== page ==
When possessions are the goal, people become pawns. In fact, a reversal of the created order occurs, as those made in the living image of God come to serve dead nonimages. It is this inversion of the created order that makes greed such a notorious sin; it is even called idolatry in some texts (Eph 5:3; Col 3:5). . . . For some, the material world is god. Many of us end up serving our dollars or pounds and bowing before their demands rather than relating sensitively to people. In the process relationships can be damaged and marriages destroyed. False worship involves bowing before something that is not worthy of honor and that cannot deliver life's true meaning. The pursuit of wealth is the pursuit of false religion.
Therefore, the larger context of the verse from Luke is all about relying on God rather than material possessions, which is exactly the lesson I originally proposed was in view here. The commentary brings it home as it looks specifically at verse 33:
If we are not going to pursue material things, then how should we deal with our physical needs? Jesus' answer to this question is really fairly simple: "Trust God." Using creation as the example, Jesus points to the tender care of the heavenly Father and asks people to consider how gentle God is. If God can care for his other creatures, he can care for you.

This passage's basic exhortation is Do not worry. Given God's care, we can be generous with the things God provides. The contrast between Jesus' attitude here and that of the rich fool could not be greater. Jesus' concern is with food and clothing (v. 22), the basics of life, a perspective Paul also shares (1 Tim 6:7-10). Jesus' exhortation begins with a call not to worry (me merimnate). He uses a present imperative in Greek to indicate that a constant attitude is in view. Paul has a similar exhortation in Philippians 4:6-7.

Jesus explains his call away from worry by noting that life is more than food or clothing. The deepest dimension of life is relationship with God and with others. In 10:25-28 Jesus made it clear that real life has to do with relationship. Living is more than having; it is being in relationship with God and relating well to others. Placing concern for our daily needs in God's hands is part of what it means to have relationship with God (11:3-4).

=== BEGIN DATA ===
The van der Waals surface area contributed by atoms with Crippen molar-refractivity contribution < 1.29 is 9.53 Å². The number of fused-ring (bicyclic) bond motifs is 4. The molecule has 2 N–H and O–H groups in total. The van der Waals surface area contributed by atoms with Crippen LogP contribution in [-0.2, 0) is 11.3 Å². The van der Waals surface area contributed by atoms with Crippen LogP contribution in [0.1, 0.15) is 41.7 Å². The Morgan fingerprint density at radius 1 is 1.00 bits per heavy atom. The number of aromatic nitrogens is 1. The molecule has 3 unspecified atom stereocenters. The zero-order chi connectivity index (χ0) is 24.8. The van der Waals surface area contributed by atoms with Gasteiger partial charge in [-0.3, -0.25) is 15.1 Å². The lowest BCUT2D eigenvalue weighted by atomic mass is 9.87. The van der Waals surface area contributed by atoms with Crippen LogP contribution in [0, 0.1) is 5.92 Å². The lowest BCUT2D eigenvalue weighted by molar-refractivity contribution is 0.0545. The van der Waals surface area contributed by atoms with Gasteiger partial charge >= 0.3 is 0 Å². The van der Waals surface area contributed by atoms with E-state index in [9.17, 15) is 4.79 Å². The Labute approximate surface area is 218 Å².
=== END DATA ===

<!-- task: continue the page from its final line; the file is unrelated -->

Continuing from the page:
Jesus now turns to support his exhortation with three illustrations from natural life: the birds (v. 24), the lilies (v. 27) and the grass (v. 28). Ravens refers to a wide variety of crows that inhabited Palestine. Interestingly, they were unclean creatures in Old Testament thinking (Lev 11:15; Deut 14:14; Job 39:13-14; Ps 147:9). They were among the least appreciated of birds, so the example is important because of the cultural perception of these creatures. Jesus has gone to the "bottom of the creature barrel" for this example. God cares for them by giving them food, and just think how much more valuable you are than birds! In other words, if he cares for them, he certainly will care for you.

Beyond the illustration from creation, there is a practical reason not to worry: it does no good. Does worrying "add a cubit" (Greek) to one's span of life? Now a cubit is about eighteen inches. There is debate whether Jesus is using the term to speak of ability to increase one's stature or the length of one's life. Neither option alters Jesus' point, though the more natural possibility is the idea of adding to the length of one's life (so NIV). Either way, worrying does not help! In fact, anxiety should have a surgeon general's or health minister's warning attached to it: "Warning: anxiety may be harmful to your health." Jesus does not issue such a medical warning, however, only a practical one.

These are far from the only passages that exhort us to rely on God alone for fulfillment of our physical needs. Consider also James 4:13-17. James writes that our life is but a mist. He's urging us not to boast in tomorrow, for we have no idea what will happen then, or indeed if tomorrow will arrive. Only God controls tomorrow. Continuing in Luke 12:22-34, Jesus tells us not to worry, for God knows what we need and it pleases him to provide it for us. If we are seeking the kingdom first, what we need will be added to us.